The Venerable Bede on the Doctrine of Tongues

The goal of this multi-article study is to find out and articulate Bede’s understanding of the Church rite of tongues.

The secondary purpose is to collate, digitize the Latin texts, and translate into English any works completed by the Venerable Bede relating to this doctrine.

There have been two discoveries so far in his texts that cover the Christian doctrine of tongues. Both concern Pentecost and I have yet to find any coverage on Corinthian tongues. Here are the two references:

  • Bede’s initial commentary on the Book of Acts chapter 2:1-18
  • Bede’s reflections on his commentary on the Book of Acts 2:1:18.

He finished his reflections commentary later on in his life and revised his explanation of Pentecost. The first time he thought it a miracle of hearing, likely because early on, his knowledge of Greek was limited and based it on Latin literature. His reflections emphasized it could be a miracle of hearing, speech, or both. However, it is very soft conclusion. He didn’t want to get into any disputation over it. This change is detailed in the conclusion.

The Venerable Bede was an 8th century monk, priest, astronomer, mathematician, historian, theologian, poet, and songwriter. He lived in Northumbria, which is now Northern England/South-Eastern Scotland.

Bede’s works are a standard above most Christian authors, and this is why he is credited with being a Doctor of the Church— a title rarely given.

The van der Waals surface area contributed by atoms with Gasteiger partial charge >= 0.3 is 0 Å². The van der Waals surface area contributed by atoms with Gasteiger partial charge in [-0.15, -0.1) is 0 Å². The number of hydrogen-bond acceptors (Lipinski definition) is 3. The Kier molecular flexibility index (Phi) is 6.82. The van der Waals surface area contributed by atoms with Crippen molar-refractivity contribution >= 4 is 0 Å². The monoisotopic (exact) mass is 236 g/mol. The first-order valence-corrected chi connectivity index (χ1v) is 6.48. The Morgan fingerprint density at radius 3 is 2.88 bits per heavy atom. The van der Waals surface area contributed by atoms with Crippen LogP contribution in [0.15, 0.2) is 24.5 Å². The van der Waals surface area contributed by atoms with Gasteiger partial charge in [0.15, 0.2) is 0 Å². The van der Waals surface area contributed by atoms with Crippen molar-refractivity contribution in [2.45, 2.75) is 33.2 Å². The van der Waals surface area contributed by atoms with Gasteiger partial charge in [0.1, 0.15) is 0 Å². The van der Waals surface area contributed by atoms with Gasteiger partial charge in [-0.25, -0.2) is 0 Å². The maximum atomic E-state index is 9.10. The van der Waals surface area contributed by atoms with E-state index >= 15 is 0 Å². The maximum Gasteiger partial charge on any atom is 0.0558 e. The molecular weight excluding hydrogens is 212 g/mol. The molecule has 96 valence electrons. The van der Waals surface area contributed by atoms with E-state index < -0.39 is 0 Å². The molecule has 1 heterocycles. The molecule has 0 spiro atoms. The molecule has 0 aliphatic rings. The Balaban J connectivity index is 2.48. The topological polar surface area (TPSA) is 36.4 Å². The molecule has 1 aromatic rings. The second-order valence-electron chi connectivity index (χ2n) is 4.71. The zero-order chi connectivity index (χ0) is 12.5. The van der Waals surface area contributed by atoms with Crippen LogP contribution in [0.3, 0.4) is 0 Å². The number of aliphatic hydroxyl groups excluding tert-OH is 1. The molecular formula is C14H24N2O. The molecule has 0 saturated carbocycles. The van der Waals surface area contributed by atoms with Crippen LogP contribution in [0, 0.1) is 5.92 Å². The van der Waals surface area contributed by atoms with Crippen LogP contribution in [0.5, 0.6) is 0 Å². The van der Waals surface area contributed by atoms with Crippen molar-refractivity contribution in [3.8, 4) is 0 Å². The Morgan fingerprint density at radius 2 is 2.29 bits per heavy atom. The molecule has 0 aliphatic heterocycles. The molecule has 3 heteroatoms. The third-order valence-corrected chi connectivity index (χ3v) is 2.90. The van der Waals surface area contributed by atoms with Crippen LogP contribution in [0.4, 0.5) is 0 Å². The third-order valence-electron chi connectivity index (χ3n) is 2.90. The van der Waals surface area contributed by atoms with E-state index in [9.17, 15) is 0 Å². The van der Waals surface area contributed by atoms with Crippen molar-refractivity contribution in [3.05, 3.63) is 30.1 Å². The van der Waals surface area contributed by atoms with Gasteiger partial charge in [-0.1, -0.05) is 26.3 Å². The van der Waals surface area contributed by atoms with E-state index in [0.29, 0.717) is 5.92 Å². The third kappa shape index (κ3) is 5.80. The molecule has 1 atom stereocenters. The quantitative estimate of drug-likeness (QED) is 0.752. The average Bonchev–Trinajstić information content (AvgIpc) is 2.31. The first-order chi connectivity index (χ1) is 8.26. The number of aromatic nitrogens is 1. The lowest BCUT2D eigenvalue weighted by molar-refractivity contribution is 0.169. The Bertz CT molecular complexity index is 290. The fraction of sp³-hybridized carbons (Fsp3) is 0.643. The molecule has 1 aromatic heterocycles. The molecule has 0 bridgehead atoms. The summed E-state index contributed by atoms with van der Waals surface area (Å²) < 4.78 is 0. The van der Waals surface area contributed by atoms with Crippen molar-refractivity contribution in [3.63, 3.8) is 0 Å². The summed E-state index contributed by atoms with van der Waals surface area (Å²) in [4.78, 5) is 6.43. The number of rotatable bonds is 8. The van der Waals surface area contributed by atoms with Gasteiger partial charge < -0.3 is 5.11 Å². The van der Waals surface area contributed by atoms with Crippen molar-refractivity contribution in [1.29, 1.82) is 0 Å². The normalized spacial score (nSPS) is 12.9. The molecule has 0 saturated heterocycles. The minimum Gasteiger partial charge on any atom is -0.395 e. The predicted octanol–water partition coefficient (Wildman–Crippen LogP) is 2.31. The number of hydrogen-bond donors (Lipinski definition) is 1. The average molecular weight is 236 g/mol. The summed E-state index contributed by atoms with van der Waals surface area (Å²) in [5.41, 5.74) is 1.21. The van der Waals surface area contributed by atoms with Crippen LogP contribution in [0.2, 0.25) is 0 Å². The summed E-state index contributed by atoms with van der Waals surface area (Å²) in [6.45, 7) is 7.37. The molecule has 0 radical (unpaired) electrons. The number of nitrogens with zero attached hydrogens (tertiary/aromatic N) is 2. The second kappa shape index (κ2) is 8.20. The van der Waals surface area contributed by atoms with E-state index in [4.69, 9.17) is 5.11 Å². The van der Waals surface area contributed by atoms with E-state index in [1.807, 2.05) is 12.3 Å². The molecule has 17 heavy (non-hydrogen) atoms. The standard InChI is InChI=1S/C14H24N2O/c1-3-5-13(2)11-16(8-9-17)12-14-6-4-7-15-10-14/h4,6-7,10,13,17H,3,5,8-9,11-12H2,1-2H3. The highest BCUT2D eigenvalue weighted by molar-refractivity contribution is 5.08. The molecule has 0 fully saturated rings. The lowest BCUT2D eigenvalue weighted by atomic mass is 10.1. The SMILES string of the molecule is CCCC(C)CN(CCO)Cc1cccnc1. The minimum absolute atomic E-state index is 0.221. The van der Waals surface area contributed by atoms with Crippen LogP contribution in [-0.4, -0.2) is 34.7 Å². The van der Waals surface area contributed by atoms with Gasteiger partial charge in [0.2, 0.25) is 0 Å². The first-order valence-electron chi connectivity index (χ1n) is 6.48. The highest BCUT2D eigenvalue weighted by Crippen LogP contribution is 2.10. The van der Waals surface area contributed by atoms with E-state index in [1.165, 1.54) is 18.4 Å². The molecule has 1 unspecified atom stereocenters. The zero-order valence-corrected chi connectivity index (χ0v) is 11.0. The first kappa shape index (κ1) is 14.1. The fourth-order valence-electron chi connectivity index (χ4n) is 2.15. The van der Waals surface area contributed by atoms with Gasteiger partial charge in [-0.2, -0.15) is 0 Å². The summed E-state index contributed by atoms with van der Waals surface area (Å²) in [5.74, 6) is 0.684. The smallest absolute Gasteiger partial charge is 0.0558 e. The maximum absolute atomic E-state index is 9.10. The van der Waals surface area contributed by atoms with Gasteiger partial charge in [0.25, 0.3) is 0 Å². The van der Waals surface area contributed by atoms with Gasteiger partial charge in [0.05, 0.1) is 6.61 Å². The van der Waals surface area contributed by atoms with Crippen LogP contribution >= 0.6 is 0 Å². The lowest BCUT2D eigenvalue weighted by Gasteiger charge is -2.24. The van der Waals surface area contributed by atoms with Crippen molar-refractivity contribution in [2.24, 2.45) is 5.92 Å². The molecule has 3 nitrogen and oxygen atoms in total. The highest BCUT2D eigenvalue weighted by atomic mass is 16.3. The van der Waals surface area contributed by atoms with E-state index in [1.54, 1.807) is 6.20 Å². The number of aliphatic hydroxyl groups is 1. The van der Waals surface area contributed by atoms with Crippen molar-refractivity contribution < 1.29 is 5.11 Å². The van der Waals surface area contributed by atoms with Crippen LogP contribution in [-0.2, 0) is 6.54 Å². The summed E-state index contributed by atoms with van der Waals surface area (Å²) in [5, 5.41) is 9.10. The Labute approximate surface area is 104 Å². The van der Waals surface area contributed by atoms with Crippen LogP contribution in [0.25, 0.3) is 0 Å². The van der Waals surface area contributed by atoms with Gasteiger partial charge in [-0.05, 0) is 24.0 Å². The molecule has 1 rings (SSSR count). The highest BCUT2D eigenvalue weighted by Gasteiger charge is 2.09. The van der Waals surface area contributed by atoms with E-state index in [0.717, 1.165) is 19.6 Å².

The manuscript used for digitizing text, and the translations are from Migne Patrologia Latina. The text appears fairly straightforward. The presence of a few emendations of a later copyist/editor is noticeable. Word usage tends to be inconsistent, but then Bede is playing with an older language Latin text and is attempting to explain it in terms relevant to his audience. A closer look would be required to explain how much changes later copyists and editors have done to this work. However, it is safe to say the intent still belongs to Bede, and this work reflects a medieval mindset. Therefore textual criticism does not create any serious concerns.

The commentary does not always follow verse-by-verse. Bede, or the copyist/editors, ignore some verses because of its irrelevance. This English translation is an exact reproduction of 2:1-18.

The links below are the texts in the original Latin, translations into English, and additional commentaries.

Take advantage of the footnotes. There are important notes and information in them.

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